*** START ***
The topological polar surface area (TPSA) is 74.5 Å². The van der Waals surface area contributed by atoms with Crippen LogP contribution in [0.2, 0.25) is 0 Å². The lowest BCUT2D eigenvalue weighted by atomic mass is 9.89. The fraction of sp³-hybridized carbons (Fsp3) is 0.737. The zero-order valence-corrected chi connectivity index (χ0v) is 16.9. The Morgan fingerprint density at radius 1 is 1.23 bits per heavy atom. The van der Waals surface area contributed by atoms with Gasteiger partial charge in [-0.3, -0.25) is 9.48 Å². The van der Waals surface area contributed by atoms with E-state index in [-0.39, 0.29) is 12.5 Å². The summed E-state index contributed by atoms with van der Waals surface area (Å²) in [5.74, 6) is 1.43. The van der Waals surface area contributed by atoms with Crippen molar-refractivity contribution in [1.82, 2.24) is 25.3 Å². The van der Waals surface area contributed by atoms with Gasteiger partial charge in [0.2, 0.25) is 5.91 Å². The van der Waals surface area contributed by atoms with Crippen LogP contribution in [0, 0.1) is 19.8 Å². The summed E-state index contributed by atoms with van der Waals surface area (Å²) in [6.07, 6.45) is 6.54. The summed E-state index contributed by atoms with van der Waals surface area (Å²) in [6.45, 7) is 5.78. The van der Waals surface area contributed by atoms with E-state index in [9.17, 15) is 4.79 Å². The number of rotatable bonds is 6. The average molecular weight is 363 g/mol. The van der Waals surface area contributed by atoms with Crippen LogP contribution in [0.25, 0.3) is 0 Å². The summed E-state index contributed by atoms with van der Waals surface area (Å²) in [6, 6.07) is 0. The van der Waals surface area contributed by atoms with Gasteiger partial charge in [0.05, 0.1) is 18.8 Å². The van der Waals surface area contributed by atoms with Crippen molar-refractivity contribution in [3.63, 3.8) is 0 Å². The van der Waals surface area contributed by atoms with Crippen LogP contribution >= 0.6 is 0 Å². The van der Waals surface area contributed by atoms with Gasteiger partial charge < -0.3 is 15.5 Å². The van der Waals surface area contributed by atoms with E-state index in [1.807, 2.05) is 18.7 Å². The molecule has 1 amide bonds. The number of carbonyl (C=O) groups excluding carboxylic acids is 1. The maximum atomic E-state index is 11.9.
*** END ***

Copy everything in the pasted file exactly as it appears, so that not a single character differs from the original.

The topological polar surface area (TPSA) is 74.5 Å². The van der Waals surface area contributed by atoms with Crippen LogP contribution in [0.2, 0.25) is 0 Å². The lowest BCUT2D eigenvalue weighted by atomic mass is 9.89. The fraction of sp³-hybridized carbons (Fsp3) is 0.737. The zero-order valence-corrected chi connectivity index (χ0v) is 16.9. The Morgan fingerprint density at radius 1 is 1.23 bits per heavy atom. The van der Waals surface area contributed by atoms with Gasteiger partial charge in [-0.3, -0.25) is 9.48 Å². The van der Waals surface area contributed by atoms with E-state index in [-0.39, 0.29) is 12.5 Å². The summed E-state index contributed by atoms with van der Waals surface area (Å²) in [5.74, 6) is 1.43. The van der Waals surface area contributed by atoms with Crippen molar-refractivity contribution in [1.82, 2.24) is 25.3 Å². The van der Waals surface area contributed by atoms with Gasteiger partial charge in [0.2, 0.25) is 5.91 Å². The van der Waals surface area contributed by atoms with Crippen LogP contribution in [0, 0.1) is 19.8 Å². The summed E-state index contributed by atoms with van der Waals surface area (Å²) in [6.07, 6.45) is 6.54. The summed E-state index contributed by atoms with van der Waals surface area (Å²) in [6.45, 7) is 5.78. The van der Waals surface area contributed by atoms with E-state index in [9.17, 15) is 4.79 Å². The number of rotatable bonds is 6. The average molecular weight is 363 g/mol. The van der Waals surface area contributed by atoms with Crippen LogP contribution in [0.25, 0.3) is 0 Å². The summed E-state index contributed by atoms with van der Waals surface area (Å²) in [6, 6.07) is 0. The van der Waals surface area contributed by atoms with Gasteiger partial charge in [0.05, 0.1) is 18.8 Å². The van der Waals surface area contributed by atoms with Crippen molar-refractivity contribution in [3.63, 3.8) is 0 Å². The van der Waals surface area contributed by atoms with Crippen LogP contribution >= 0.6 is 0 Å². The van der Waals surface area contributed by atoms with Gasteiger partial charge < -0.3 is 15.5 Å². The van der Waals surface area contributed by atoms with E-state index in [1.807, 2.05) is 18.7 Å². The molecule has 1 amide bonds. The number of carbonyl (C=O) groups excluding carboxylic acids is 1. The maximum atomic E-state index is 11.9.